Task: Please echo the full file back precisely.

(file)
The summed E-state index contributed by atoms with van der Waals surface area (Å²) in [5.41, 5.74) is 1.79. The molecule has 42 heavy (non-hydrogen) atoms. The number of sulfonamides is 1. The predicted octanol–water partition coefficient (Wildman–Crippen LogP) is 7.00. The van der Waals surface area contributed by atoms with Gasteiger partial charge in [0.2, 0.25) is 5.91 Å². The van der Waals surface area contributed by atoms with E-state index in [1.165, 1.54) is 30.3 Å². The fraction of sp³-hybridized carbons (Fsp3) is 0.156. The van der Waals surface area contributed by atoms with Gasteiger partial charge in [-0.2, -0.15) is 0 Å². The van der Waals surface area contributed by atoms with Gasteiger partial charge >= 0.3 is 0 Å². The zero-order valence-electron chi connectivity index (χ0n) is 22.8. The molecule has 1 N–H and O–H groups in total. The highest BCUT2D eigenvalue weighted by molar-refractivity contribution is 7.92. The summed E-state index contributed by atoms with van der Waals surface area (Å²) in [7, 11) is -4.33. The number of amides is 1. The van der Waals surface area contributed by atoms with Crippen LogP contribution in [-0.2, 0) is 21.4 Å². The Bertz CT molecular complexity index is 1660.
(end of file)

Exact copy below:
The summed E-state index contributed by atoms with van der Waals surface area (Å²) in [5.41, 5.74) is 1.79. The molecule has 42 heavy (non-hydrogen) atoms. The number of sulfonamides is 1. The predicted octanol–water partition coefficient (Wildman–Crippen LogP) is 7.00. The van der Waals surface area contributed by atoms with Gasteiger partial charge in [0.2, 0.25) is 5.91 Å². The van der Waals surface area contributed by atoms with E-state index in [1.165, 1.54) is 30.3 Å². The fraction of sp³-hybridized carbons (Fsp3) is 0.156. The van der Waals surface area contributed by atoms with Gasteiger partial charge in [-0.2, -0.15) is 0 Å². The van der Waals surface area contributed by atoms with Gasteiger partial charge >= 0.3 is 0 Å². The zero-order valence-electron chi connectivity index (χ0n) is 22.8. The molecule has 1 N–H and O–H groups in total. The highest BCUT2D eigenvalue weighted by molar-refractivity contribution is 7.92. The summed E-state index contributed by atoms with van der Waals surface area (Å²) in [7, 11) is -4.33. The number of amides is 1. The van der Waals surface area contributed by atoms with Crippen LogP contribution in [-0.2, 0) is 21.4 Å². The Bertz CT molecular complexity index is 1660.